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Re: controlling a CMS for access

for

From: Rick Hill
Date: Aug 28, 2013 2:52PM


In our Web CMS, we assign a default header to certain blocks of content used on a page (like and FAQ block of content). Usually, that's correct. But not always. We provide a manual heading setting for each of our content blocks so a user can adjust this (assuming they know what to do with it!).
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Rick Hill, Web CMS Administrator
Strategic Communications, UC Davis


From: Lucy Greco < <EMAIL REMOVED> <mailto: <EMAIL REMOVED> >>
Reply-To: WebAIM Discussion List < <EMAIL REMOVED> <mailto: <EMAIL REMOVED> >>
Date: Wednesday, August 28, 2013 12:36 PM
To: WebAIM Discussion List < <EMAIL REMOVED> <mailto: <EMAIL REMOVED> >>
Subject: Re: [WebAIM] controlling a CMS for access

Hello:
The problem is that the CMS picks witch header depending on the type of
content so in the FAQs we are getting a page with an header order of 3 1
4 4 4 and so on I was hoping someone had used this combination before and
could help us find the workaround thanks Lucy

Lucia Greco
Web Access Analyst
IST-Campus Technology Services
University of California, Berkeley
(510) 289-6008 skype: lucia1-greco
http://webaccess.berkeley.edu
Follow me on twitter @accessaces

-----Original Message-----
From: <EMAIL REMOVED> <mailto: <EMAIL REMOVED> >
[mailto: <EMAIL REMOVED> ] On Behalf Of Jim Allan
Sent: Wednesday, August 28, 2013 12:27 PM
To: WebAIM Discussion List
Subject: Re: [WebAIM] controlling a CMS for access

Lucy, you should be able to modify the template that generates all pages
to
fix your generated headings (navigation headings, top level heading on the
page). the template could also be modified to include landmarks and other
accessibility goodies. all of the other headings are up to the content
creators.

jim


On Wed, Aug 28, 2013 at 2:19 PM, Rick Hill < <EMAIL REMOVED> <mailto: <EMAIL REMOVED> >> wrote:

Lucy,

Unfortunately as far as headings go, under WCAG 2, any skipped levels
will
generate at best a warning from any tool. The reason? Under WCAG 2 AA,
there are two ways to view headings.


1. The entire page can be organized top down as in an outline. If
that
is the case, then the first element on the page is an H1, the next is an
H1
or H2. If its anb H2, the next element can be an H3 or an H2. And so on.
No
levels skipped.
2. The elements of the page are labelled for their semantic
importance.
So on a three column layout, the left and right columns are not the
primary
content. The center column is. So, the center column gets and H1 and the
top of the two side columns end up with an H2. In the reading order,
these
will appear H2, H1, H2 . thus skipping a level at the top. If the left
column has additional heading labels relative to starting H2 at the top
of
the column, it could be that the last element in the column is an H3 (or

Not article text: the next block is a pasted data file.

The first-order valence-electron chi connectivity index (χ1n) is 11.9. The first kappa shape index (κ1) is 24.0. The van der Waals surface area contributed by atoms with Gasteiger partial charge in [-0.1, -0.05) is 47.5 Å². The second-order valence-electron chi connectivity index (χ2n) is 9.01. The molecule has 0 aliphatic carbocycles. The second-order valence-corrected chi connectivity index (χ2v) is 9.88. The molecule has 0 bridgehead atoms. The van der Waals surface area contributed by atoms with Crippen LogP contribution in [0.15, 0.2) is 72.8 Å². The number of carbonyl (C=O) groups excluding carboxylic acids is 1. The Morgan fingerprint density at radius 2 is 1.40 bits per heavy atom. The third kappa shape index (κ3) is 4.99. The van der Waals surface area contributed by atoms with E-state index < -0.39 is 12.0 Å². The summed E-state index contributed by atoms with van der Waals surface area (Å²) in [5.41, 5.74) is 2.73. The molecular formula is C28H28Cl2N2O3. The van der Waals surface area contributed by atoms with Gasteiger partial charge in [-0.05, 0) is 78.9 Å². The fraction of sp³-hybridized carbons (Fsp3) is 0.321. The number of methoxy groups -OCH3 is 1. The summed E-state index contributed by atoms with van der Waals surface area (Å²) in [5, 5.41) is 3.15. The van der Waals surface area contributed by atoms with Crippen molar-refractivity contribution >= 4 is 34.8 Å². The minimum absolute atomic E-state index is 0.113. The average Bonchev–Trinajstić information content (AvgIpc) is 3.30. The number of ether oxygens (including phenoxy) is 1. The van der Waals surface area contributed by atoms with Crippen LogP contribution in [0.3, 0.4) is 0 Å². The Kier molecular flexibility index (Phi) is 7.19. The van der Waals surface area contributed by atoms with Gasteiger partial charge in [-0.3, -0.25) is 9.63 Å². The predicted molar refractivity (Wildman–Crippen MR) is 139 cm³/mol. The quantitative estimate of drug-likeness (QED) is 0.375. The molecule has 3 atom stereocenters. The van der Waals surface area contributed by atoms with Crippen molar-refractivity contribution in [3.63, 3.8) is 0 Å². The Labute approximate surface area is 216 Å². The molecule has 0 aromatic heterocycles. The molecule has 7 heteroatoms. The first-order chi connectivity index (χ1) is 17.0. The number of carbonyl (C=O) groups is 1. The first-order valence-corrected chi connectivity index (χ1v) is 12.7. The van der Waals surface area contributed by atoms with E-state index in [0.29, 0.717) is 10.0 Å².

H4
or .). Which would make the reading order H2, H3, H1, H2

In fact, even in scenario 1, you could end up with a skip in heading
order. Beneath the starting H1 I have an H2 that contains an h3 with sub
H4's. The next H2 then would skip a level .. H1, H2, H3, H4, H4, H3, H4,
H4, H2

Realistically, Web pages aren't laid out like outlines. HTML 5 tries to
account for that by adding additional tags like article, section and
aside.
Each of these can contain its own heading arrangement. So, its not clear
that that helps or not. Plus, AT browsers don't well support some of
these
newer tags.

We struggle with this in our Web CMS as well. If folks have flexibility
to
create content, then they can mislabel headings. It is not clear that
headings can be "fixed" automatically (we're looking at that). And given
the two mod3els the WCAG allows for the use of headings, we thing number
2
makes more sense.
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Rick Hill, Web CMS Administrator
Strategic Communications, UC Davis
(530) 752-9612
http://cms.ucdavis.edu
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Web CMS assistance at <EMAIL REMOVED> <mailto: <EMAIL REMOVED> ><mailto: <EMAIL REMOVED> >
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From: Lucy Greco < <EMAIL REMOVED> <mailto: <EMAIL REMOVED> ><mailto: <EMAIL REMOVED> >>
Reply-To: WebAIM Discussion List < <EMAIL REMOVED> <mailto: <EMAIL REMOVED> ><mailto:
<EMAIL REMOVED> <mailto: <EMAIL REMOVED> >>>
Date: Wednesday, August 28, 2013 12:00 PM
To: WebAIM Discussion List < <EMAIL REMOVED> <mailto: <EMAIL REMOVED> ><mailto:
<EMAIL REMOVED> <mailto: <EMAIL REMOVED> >>>
Subject: [WebAIM] controlling a CMS for access

Hello:
We are trying to launch a large scale adoption of a cms. And are finding
most of it to be very accessible. however the semantic structure it
creates is not really that grate and inconsistent
So I can go to a page and the page starts with h3 and then the main
content is h1 and then sub headers are h4. Then on subpages the h3
becomes
an h2. We are basing our templates on Drupal 7 using the Panopoly
distribution and the panels module. Does anyone have any ideas how we
can
help our users create more consistent structure and how we deal with the
skipped levels in the headings. I would like to play hard ball on this
and
say that we should not allow out of order headers but the rest of what I
have seen works to well to not give in a little smile Lucy

Lucia Greco
Web Access Analyst
IST-Campus Technology Services
University of California, Berkeley
(510) 289-6008 skype: lucia1-greco
http://webaccess.berkeley.edu
Follow me on twitter @accessaces
<EMAIL REMOVED> <mailto: <EMAIL REMOVED> >>

--
Jim Allan, Accessibility Coordinator & Webmaster
Texas School for the Blind and Visually Impaired
1100 W. 45th St., Austin, Texas 78756
voice 512.206.9315 fax: 512.206.9264 http://www.tsbvi.edu/
"We shape our tools and thereafter our tools shape us." McLuhan, 1964